Although tired from lack of any reasonable sleep, she did not wish to stay in her cabin and left when the clock chimed seven. Several passengers were already partaking of their breakfast by the time she seated herself, bringing with her a copy of
A Study in Scarlet
by Arthur Conan Doyle. It was a fascinating piece, and she was in admiration of this new author who solved crimes with his cunning, rather than his brawn. It had made her fantasize about the mysteries all around her, and she observed people with a more ardent look, imagining them all with some secret mystery of their own. Although this was just fanciful, it provided her mind with an occupation. She tested herself to see if she could remember details about people after they had passed her on the deck, and she would come to elaborate conclusions about them after she observed what they ate and how they presented themselves as they socialized about the ship. She kept a small leather burgundy notebook inside a satchel that she carried and was meticulous about writing down her findings.
She was eating her usual breakfast of toast and jam and some strong Darjeeling tea, when a dark-haired man with graying temples, in a crisp tailored white shirt and tweed suit, spoke to her,
“I couldn’t help but notice that you are reading
A Study in Scarlet;
I also find myself in the midst of reading it. I am only about midway through the book and wondered what your thoughts might be about it.”
“How do you do, sir? I am Mrs. Donovan,” she replied. She did not ask him to sit, although she knew it was expected in polite society to do so.
“It is a pleasure to make your acquaintance. I am Jonathan Franks.”
“Sir, I have just begun my adventure with Mr. Holmes, and I am afraid I have nothing to offer yet in the way of a discussion about the book.”
“Pardon me, Madam. I apologize for my intrusion during your breakfast.”
He hesitated and stood over her in awkward silence, and she knew he was waiting for her to ask him to join her, but she did not do so.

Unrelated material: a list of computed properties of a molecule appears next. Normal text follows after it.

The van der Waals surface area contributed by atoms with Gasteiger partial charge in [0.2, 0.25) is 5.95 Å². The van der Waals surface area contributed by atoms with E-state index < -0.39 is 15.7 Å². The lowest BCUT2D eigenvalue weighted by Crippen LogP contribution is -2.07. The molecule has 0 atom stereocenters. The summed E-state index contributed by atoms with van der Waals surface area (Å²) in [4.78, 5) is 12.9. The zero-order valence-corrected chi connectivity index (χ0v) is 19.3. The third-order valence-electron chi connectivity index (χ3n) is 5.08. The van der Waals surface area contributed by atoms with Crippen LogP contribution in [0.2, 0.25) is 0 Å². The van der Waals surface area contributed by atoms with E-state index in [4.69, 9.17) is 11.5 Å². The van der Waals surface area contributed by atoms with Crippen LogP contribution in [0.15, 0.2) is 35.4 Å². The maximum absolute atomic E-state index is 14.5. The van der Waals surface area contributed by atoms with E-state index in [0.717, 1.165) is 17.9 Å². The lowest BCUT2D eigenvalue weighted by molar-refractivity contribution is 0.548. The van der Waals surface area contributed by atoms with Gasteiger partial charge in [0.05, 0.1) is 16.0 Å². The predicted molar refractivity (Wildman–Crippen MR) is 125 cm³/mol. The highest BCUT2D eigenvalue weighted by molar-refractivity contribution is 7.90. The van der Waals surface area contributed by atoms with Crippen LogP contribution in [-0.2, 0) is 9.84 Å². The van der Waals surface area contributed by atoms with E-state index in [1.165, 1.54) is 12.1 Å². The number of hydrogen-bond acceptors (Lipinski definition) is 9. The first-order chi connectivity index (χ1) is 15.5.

“Not at all, sir, I wish you a good morning.”
In truth, Madeline had already read the novel once and was half way through it a second time. She was quite addicted to this author’s story about the eccentric detective Holmes and his companion, the bumbling, loveable Dr. Watson. She believed if she were a man, being a detective would be a profession she would find exhilarating. What an adventurous life one would have, delving into the unknown and possibly dangerous affairs of another. Yes, she thought, being a man would make life easier in many ways. They seemed so much better at dealing with grief. Almost, at times, as if they were in the habit of taking daily shots of ice water into their veins. Mr. Franks had kind eyes and for a moment, she had thought of inviting him to sit with her, but then decided the struggle to be polite and possibly endure some form of flirtation would be unwelcome. She left the dining area and returned to the deck where sunshine was streaming across it. The ocean waters were rising and falling with such a deliberate dance; it brought many to the rails to see its beauty. She had chosen to return to her deckchair, and begin taking notes in her journal.
August 12, 1888—aboard the SS City of New York, somewhere traveling upon the great Atlantic Ocean
Mr. Franks, an obvious solicitor or accountant, his perfunctory hair refusing to move even against the snapping wind, must find in all things an exact purpose. He believes all problems, if aligned and looked at correctly, will have a solution. He does not partake in idle frivolity and eats potatoes and roast beef whenever possible. He has almost married once, no twice, but had resolutely decided against it after he did not secure his mother’s approval. He is on his way to London to secure a position in the Dorchester Bank.